So we’re changing the page’s settings so that it displays usernames. But what this means is that from now on you’ll need to make an IdeaScale account to enter the competition. The terms and conditions have instructions on how to do this. If you’ve already submitted an idea or comment and aren’t happy about your IdeaScale username being displayed online, let us know and we’ll delete it from the page. Or if you’re worried about sharing the first part of your email address online (everything before the “@”) thorugh an IdeaScale account, we’d recommend that you set up a new pseudonymous email account. We won’t hold it against you when it comes time to give out the prizes!

Visit Government 2.0 Taskforce Ideas – Government 2.0 Innovator

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Structured brainstorming – suggest ideas and projects for the Taskforce Fri, 04 Sep 2009 09:15:40 +0000 Peter Alexander [Taskforce Secretariat] To some, the title of this post will sound like an oxymoron. Traditionally, offline brainstorming normally occurs in a conference room, with lots of butcher’s paper, whiteboard markers, sticky notes and a degree of chaos. The problem with this approach, however, is that it does not scale.

For those who have attempted to collate hundreds, even thousands of responses to consultations, making sense of these submissions can be expensive and time-consuming, with little transparency of the methods involved.

Fortunately, technology has come to our aid.

Ever since our first post, we’ve been receiving feedback about additional tools that we could use to receive your ideas and suggestions. From today, as Mia Garlick told you was coming, we’ll start using our very own IdeaScale page to capture those ideas and allow others to vote them up and down.

And if you are thinking why are they adding something else to the mix – isn’t this confusing – we hope not – and we are meeting one of our aims which is to try things out and see how they roll.

If you want to enter the competition you will need to give us a valid email address by setting up an IdeaScale account. You can do this by following the instructions below from the terms and conditions:

To create an IdeaScale account, click on the “New Idea” button on the IdeaScale page, then enter your preferred email address and choose the “No, I am a new user” option. You will then be prompted to enter a password of your choice. After doing so and clicking on “Sign Up”, your account will be created.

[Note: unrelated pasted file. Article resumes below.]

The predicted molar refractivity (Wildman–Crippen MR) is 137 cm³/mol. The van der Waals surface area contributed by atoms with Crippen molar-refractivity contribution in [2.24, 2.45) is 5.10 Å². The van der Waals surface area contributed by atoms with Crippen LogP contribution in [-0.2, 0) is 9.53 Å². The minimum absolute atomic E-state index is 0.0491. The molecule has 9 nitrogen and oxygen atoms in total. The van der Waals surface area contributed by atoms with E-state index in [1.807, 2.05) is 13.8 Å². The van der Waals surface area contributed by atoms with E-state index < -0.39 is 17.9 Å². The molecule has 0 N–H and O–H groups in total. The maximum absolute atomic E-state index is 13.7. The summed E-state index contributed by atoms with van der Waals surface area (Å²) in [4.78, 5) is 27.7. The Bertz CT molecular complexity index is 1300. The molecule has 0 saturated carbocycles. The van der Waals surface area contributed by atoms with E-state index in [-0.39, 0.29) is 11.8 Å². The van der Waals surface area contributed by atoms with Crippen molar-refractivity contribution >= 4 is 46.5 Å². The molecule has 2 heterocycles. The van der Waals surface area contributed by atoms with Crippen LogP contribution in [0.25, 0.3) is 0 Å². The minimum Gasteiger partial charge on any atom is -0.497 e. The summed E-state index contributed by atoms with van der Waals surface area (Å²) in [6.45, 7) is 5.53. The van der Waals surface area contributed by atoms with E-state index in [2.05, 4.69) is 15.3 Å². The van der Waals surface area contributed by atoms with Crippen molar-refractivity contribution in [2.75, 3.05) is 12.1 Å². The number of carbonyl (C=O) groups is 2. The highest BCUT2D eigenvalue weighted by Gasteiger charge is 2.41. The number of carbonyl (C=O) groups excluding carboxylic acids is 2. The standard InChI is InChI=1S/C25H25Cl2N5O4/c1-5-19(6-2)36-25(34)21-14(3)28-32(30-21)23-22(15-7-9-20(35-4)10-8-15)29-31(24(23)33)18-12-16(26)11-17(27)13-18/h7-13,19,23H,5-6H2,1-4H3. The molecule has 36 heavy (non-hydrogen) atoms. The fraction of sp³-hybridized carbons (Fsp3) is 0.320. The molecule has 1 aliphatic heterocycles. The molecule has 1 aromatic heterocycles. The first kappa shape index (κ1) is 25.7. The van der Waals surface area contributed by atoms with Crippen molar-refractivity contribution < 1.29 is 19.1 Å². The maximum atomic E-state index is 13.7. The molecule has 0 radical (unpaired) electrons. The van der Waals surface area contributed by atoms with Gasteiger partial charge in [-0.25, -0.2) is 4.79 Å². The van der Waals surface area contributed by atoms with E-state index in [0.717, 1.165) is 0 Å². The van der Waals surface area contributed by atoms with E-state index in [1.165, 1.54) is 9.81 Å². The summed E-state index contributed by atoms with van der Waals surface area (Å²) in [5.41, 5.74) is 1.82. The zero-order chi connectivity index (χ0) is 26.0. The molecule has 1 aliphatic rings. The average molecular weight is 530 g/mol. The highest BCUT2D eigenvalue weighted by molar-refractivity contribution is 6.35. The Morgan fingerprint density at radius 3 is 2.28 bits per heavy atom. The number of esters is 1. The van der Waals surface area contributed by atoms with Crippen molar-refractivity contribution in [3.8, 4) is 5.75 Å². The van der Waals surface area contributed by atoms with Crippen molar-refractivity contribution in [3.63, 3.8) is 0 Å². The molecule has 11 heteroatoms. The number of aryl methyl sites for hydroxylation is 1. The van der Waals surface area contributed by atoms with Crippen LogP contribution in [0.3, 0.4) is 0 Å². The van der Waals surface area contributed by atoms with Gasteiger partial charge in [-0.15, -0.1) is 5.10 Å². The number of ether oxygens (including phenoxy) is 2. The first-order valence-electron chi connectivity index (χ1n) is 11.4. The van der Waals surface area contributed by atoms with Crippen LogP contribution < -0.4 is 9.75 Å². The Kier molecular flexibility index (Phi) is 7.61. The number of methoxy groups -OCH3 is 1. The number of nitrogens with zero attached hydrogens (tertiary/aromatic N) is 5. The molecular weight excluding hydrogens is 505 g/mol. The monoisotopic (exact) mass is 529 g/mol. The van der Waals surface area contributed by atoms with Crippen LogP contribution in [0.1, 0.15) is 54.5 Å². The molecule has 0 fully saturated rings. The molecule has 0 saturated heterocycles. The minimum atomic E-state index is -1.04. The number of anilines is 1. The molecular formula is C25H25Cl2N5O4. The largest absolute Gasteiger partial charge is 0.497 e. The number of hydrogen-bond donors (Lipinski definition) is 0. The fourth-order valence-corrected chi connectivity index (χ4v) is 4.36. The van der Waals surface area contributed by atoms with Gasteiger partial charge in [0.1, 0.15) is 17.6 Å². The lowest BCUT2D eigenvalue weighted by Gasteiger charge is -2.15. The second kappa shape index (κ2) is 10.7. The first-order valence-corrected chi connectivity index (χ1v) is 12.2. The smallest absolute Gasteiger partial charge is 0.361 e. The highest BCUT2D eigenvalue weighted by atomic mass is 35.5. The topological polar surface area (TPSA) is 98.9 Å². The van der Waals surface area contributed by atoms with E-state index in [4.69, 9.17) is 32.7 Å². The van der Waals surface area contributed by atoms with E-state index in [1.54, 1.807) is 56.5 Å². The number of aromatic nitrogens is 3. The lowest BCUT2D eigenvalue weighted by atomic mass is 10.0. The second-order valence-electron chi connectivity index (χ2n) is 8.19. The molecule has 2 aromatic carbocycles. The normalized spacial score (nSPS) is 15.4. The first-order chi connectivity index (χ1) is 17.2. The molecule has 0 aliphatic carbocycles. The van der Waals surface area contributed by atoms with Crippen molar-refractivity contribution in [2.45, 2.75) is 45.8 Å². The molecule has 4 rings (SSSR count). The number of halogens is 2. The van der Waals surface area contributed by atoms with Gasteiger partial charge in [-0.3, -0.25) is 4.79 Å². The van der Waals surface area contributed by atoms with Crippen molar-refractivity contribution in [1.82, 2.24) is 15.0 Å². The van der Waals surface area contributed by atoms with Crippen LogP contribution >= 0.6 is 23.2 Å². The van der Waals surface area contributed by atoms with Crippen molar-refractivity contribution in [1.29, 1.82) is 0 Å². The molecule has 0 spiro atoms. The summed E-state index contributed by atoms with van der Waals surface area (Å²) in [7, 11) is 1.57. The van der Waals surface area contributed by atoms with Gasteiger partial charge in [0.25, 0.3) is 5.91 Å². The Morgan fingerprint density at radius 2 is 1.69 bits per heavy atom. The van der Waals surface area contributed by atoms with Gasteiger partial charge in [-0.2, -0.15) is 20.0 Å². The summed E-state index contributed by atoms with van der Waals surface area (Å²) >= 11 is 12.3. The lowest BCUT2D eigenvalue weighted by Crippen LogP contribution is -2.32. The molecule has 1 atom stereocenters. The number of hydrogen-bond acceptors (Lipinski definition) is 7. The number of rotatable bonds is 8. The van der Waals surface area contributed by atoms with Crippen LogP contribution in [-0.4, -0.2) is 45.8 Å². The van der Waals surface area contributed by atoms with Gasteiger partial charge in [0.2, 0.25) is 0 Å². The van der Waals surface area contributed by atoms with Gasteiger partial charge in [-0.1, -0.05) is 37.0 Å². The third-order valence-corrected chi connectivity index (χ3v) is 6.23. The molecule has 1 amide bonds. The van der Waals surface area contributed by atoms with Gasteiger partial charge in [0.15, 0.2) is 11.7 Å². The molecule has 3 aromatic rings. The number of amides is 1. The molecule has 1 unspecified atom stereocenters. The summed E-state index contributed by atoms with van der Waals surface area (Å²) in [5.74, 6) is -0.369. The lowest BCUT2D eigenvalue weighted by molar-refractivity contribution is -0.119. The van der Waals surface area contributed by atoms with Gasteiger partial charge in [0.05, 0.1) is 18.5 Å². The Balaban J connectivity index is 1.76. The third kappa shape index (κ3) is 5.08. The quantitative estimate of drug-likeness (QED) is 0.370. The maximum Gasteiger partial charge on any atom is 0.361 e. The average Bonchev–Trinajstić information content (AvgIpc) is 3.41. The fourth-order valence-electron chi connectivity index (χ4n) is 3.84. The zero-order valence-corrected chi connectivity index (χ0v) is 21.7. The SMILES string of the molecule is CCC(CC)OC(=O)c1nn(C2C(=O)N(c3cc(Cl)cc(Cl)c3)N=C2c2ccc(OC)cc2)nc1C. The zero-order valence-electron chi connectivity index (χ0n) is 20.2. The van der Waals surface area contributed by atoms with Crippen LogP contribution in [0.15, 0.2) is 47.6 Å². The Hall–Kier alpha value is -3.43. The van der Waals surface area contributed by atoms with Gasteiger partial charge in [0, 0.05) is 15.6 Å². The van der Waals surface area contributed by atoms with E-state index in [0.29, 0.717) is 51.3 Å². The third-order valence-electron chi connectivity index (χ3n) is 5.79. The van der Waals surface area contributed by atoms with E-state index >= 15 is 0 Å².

Your username will be publicly displayed on IdeaScale as the first part of the email address used to create the account (everything before the “@” symbol). The second part of your email address (everything after the “@” symbol) will not be publicly visible, and we will not share it with anyone. Using a pseudonymous email account will not affect the judging of your entry to the competition.

Our first category of ideas will be suitably open-ended…


Reading through the submissions to the issues paper, we’ve observed some fascinating, and occasionally recurring, proposals for Government 2.0 projects. Now that submissions have closed, we’d like to hear what you think of others’ project ideas.

Alternatively, if you weren’t able to make a detailed submission to the response, you may want to propose a new project idea (one or two sentences is often enough), or vote others’ project ideas up or down.

When adding a new idea to the “brainstorming” category, we’d encourage you to consider answering the question:

“How can the Government 2.0 Taskforce best meet its Terms of Reference?”

Category Prize

The Taskforce will select the best brainstorming ideas and award cash prizes of $1000. The best ideas may even become projects that the Taskforce will pursue and if we do we may give the person who made the idea first chance to undertake the project.

Entries for the competition are due by 5pm September 20, although after that we’ll leave the IdeaScale page open and running for continued discussion and participation.

Note that all submissions will be subject to the IdeaScale Competition Terms and Conditions.

Visit Government 2.0 Taskforce Ideas – Brainstorming